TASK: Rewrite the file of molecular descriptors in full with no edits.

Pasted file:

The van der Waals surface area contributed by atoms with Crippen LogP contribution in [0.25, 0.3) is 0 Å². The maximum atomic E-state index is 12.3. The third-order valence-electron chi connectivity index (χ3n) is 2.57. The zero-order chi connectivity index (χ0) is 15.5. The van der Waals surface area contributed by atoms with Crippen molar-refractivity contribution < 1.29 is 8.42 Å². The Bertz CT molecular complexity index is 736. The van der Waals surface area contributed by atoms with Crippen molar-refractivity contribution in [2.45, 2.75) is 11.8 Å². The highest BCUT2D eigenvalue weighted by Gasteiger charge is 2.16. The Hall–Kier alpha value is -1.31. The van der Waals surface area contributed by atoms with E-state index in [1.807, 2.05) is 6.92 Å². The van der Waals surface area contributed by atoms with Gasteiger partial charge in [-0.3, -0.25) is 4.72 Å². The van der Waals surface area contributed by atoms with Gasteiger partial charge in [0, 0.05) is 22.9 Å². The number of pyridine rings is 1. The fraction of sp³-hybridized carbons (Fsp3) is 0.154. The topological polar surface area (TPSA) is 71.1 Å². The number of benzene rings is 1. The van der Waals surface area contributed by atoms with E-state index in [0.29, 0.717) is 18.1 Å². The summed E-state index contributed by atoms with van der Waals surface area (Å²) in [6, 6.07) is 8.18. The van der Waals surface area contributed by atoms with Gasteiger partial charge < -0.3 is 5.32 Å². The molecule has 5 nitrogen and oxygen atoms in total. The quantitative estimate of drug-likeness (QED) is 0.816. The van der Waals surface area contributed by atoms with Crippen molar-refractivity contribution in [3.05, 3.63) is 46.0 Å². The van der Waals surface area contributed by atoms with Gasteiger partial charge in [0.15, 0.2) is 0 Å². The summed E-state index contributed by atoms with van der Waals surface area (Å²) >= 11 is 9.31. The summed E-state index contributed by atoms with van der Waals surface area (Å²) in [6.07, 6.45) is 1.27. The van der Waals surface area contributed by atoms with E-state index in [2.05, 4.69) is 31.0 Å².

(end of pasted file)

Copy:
The van der Waals surface area contributed by atoms with Crippen LogP contribution in [0.25, 0.3) is 0 Å². The maximum atomic E-state index is 12.3. The third-order valence-electron chi connectivity index (χ3n) is 2.57. The zero-order chi connectivity index (χ0) is 15.5. The van der Waals surface area contributed by atoms with Crippen molar-refractivity contribution < 1.29 is 8.42 Å². The Bertz CT molecular complexity index is 736. The van der Waals surface area contributed by atoms with Crippen molar-refractivity contribution in [2.45, 2.75) is 11.8 Å². The highest BCUT2D eigenvalue weighted by Gasteiger charge is 2.16. The Hall–Kier alpha value is -1.31. The van der Waals surface area contributed by atoms with E-state index in [1.807, 2.05) is 6.92 Å². The van der Waals surface area contributed by atoms with Gasteiger partial charge in [-0.3, -0.25) is 4.72 Å². The van der Waals surface area contributed by atoms with Gasteiger partial charge in [0, 0.05) is 22.9 Å². The number of pyridine rings is 1. The fraction of sp³-hybridized carbons (Fsp3) is 0.154. The topological polar surface area (TPSA) is 71.1 Å². The number of benzene rings is 1. The van der Waals surface area contributed by atoms with E-state index in [0.29, 0.717) is 18.1 Å². The summed E-state index contributed by atoms with van der Waals surface area (Å²) in [6, 6.07) is 8.18. The van der Waals surface area contributed by atoms with Gasteiger partial charge < -0.3 is 5.32 Å². The molecule has 5 nitrogen and oxygen atoms in total. The quantitative estimate of drug-likeness (QED) is 0.816. The van der Waals surface area contributed by atoms with Crippen molar-refractivity contribution in [3.05, 3.63) is 46.0 Å². The van der Waals surface area contributed by atoms with Gasteiger partial charge in [0.15, 0.2) is 0 Å². The summed E-state index contributed by atoms with van der Waals surface area (Å²) >= 11 is 9.31. The summed E-state index contributed by atoms with van der Waals surface area (Å²) in [6.07, 6.45) is 1.27. The van der Waals surface area contributed by atoms with E-state index in [2.05, 4.69) is 31.0 Å².